Where Nayee is fearful, weak and young, Nayaa is brave, strong and on the cusp of becoming a man. Their journey will test their brotherly love for one another as they race to save a father from deaths icy grasp. It's also through this journey that Nayee will begin his own transition into adulthood, eventually determining and defining his own inner wells of courage and strength that enable him to make peace with the loss of his mother even when the cost of these lessons comes at the cost of another life. Since the central theme of the game deals with ones mortality and how this affects us and those around us, almost every single turn during Nayee and Nayaa's journey the two brothers will be confronted with death in all its shapes and forms and while the symbolism may be a tad bit heavy-handed it conveys the central message beautifully.

Instead of placing the gamer solely in Nayee' shoes, Brothers - A Tale of Two Sons lets the player control both brothers. This is done through each analogue stick on the controller with the left and right trigger buttons becoming each brothers action key. At first it can be a bit tricky navigating some of the games environments but it's not long before one snaps into a routine simply just pointing each analogue stick in the direction one wants each brother to go. Having the player fill the shoes of both brothers (although this is arguably Nayee's tale) , Nayaa no longer exists simply as character in the game but as an actual extension of the player. Along the way there will be some environmental puzzles to navigate but nothing too taxing that the solution doesn't immediately jump out at you when you examine it. If Brothers - A Tale of Two Sons has a weakness then it would have to be this puzzle element which rarely requires any thought from its player. I can understand, however, why they probably did this since the journey the brothers face is one where the luxury of time is not a given. The fact that one can race through all the areas quite quickly does add a sense of urgency to the tale but many will probably bemoan the asking price ($14.99 and the roughly three hours play you get out of it) and miss the meaning behind it all completely. The game makes use of the Unreal 3 engine and as would be expected from an engine that gave life to some of the most amazing and beautiful games from last gen, it looks quite incredible. Its also matched with a very low-fi soundtrack that suits the melancholy perfectly.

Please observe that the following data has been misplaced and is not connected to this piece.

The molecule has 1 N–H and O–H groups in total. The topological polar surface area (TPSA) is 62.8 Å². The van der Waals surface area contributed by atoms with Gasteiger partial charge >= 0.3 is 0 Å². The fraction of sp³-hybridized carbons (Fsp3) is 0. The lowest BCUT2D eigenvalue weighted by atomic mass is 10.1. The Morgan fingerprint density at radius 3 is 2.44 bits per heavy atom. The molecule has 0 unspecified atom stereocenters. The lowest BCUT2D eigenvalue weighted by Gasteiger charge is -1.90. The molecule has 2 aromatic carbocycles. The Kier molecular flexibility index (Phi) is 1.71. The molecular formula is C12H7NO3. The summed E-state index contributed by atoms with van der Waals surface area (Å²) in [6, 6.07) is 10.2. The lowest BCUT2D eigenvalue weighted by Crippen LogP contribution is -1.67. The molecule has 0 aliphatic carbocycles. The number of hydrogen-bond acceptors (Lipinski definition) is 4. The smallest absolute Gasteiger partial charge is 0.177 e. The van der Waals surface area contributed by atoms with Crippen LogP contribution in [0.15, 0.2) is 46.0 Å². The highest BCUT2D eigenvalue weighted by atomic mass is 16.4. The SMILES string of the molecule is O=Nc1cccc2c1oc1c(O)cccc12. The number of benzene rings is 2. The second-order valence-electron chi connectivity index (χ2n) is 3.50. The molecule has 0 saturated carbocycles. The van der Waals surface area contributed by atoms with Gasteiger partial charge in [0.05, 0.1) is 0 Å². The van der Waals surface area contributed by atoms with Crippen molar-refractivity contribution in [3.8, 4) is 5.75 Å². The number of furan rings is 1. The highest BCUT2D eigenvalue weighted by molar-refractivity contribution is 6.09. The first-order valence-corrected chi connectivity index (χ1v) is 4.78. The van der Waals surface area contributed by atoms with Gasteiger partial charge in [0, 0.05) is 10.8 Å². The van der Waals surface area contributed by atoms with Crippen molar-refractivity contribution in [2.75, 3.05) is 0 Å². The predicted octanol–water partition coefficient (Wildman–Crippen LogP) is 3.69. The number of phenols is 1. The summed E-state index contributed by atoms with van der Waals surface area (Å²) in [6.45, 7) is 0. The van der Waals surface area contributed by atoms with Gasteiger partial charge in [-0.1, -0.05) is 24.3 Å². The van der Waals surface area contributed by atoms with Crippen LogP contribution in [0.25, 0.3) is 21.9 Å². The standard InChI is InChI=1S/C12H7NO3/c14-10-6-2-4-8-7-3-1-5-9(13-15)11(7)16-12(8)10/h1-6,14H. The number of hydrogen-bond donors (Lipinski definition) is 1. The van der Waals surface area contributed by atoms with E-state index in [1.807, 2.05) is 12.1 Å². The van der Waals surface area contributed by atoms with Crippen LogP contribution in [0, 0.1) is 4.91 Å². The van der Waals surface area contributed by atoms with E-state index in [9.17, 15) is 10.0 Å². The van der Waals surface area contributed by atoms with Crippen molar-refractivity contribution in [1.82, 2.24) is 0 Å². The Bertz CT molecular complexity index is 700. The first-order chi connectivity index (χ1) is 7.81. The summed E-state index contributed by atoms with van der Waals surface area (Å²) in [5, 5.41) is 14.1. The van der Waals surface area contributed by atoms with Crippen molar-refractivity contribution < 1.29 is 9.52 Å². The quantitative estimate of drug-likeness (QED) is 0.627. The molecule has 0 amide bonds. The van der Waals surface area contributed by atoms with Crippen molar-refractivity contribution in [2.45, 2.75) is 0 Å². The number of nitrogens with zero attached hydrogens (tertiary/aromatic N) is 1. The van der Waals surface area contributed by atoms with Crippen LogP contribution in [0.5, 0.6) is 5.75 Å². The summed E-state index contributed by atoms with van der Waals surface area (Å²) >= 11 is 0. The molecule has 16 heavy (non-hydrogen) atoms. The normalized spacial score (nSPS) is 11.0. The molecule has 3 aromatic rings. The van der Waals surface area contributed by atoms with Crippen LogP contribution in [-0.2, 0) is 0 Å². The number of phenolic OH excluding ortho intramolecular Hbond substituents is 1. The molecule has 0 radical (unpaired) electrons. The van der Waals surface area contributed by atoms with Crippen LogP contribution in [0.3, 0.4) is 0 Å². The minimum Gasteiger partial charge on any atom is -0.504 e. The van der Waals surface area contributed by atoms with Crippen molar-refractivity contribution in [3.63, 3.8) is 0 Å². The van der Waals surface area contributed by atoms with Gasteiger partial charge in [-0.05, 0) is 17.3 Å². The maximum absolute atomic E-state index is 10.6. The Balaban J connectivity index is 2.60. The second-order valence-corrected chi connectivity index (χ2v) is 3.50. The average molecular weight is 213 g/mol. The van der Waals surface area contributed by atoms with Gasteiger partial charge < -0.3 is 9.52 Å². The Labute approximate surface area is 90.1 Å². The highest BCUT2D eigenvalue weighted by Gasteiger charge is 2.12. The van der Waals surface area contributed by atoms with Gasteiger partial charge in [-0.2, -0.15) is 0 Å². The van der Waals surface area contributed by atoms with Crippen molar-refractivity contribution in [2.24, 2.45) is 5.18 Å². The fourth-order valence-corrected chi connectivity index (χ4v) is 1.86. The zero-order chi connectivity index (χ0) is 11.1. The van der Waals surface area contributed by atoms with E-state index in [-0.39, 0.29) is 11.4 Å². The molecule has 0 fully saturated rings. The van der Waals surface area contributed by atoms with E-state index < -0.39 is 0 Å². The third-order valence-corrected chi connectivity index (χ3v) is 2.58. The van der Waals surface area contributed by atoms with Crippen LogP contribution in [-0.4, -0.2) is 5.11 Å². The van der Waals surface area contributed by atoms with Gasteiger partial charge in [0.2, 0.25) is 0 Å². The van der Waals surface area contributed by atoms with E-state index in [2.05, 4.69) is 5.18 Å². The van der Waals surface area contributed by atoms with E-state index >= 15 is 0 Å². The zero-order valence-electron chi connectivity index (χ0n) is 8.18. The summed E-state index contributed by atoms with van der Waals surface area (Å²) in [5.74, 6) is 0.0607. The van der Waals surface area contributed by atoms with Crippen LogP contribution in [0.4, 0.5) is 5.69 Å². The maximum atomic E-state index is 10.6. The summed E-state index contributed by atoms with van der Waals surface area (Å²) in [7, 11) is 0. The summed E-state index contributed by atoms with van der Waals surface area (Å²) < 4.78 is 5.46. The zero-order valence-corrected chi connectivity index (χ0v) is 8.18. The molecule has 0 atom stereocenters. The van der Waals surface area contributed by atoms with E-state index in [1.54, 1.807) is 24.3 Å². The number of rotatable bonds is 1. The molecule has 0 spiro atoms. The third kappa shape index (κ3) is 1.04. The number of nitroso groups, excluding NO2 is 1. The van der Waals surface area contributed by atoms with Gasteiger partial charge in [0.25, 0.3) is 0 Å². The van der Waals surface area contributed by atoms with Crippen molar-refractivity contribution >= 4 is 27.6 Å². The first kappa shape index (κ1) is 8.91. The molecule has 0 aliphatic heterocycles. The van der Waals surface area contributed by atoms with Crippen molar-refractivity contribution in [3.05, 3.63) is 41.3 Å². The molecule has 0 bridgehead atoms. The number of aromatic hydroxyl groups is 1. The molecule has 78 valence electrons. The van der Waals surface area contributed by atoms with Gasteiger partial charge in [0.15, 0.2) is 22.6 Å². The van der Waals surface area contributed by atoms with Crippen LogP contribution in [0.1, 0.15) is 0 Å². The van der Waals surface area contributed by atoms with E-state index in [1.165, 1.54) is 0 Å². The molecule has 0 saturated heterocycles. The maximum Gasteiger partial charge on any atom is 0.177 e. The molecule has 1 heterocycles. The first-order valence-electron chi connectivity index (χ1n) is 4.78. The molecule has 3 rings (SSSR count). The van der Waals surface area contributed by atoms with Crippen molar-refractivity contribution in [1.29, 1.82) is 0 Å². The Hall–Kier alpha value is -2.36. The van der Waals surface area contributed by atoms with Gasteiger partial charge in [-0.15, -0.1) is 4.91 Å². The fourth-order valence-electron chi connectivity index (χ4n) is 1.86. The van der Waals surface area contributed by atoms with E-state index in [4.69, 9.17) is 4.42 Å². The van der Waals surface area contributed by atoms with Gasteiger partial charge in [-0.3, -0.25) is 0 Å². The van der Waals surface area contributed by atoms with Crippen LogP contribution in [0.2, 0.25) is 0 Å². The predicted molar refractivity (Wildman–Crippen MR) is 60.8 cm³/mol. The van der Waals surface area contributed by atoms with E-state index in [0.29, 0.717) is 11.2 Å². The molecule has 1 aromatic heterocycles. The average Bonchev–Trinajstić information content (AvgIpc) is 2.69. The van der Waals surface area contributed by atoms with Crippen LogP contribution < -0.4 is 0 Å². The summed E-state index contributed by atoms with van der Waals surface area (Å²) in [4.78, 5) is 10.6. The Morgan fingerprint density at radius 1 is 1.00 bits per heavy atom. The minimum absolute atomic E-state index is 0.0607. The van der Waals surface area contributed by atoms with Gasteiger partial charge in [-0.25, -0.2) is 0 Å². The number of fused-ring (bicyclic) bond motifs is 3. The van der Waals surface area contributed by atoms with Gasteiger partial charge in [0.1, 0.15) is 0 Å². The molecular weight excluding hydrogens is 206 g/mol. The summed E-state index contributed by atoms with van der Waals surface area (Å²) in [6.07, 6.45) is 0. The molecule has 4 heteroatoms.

Brothers - A Tale of Two Sons is also like a love letter to ICO, that PS2 critical darling and gem of a game that went on to become a playstation cult favorite and which is still regarded by many (myself included) to be one of the finest games ever created and should have no problem finding its way into a museum one day because of the profound impact it had on the gaming scene at the time. ICO was also short in length and featured two protagonists in similar constricting circumstances that drew the gamer into its world causing them to feel emotions for a set of pixels like no other game before it. It did feature combat (although to be honest the combat always felt like it had been tacked on because the publisher was most likely a little unsure how such an artistic, existential game would ever co-exist in a market dominated by first person shooters). The fact it went to on to become a smash-hit - I can only thank the gods of small mercies for because without ICO there would be no Brothers - A Tale of Two Sons, no Gone Home, no The Walking Dead Season 1.

Personally at the end of it all I really loved Brothers - A Tale of Two Sons and the message it conveys is a powerful and deeply felt one. While it may not reach the heights that ICO achieved it should leave every single gamer who experiences its tale deeply emotionally satisfied and possibly moved. This is the sort of game you should honestly spend full price on and not wait for a sale because these experiences only come along every once in a while and should be applauded and what better way to applaud something really special by giving it its proper value so we can hopefully see more.

Highly, highly recommended!
Posted: May 7th, 2014
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89 of 123 people (72%) found this review helpful
1,570 products in account
37 reviews
3.9 hrs on record
https://www.youtube.com/watch?v=SOCOkvdY1ws&feature=youtu.be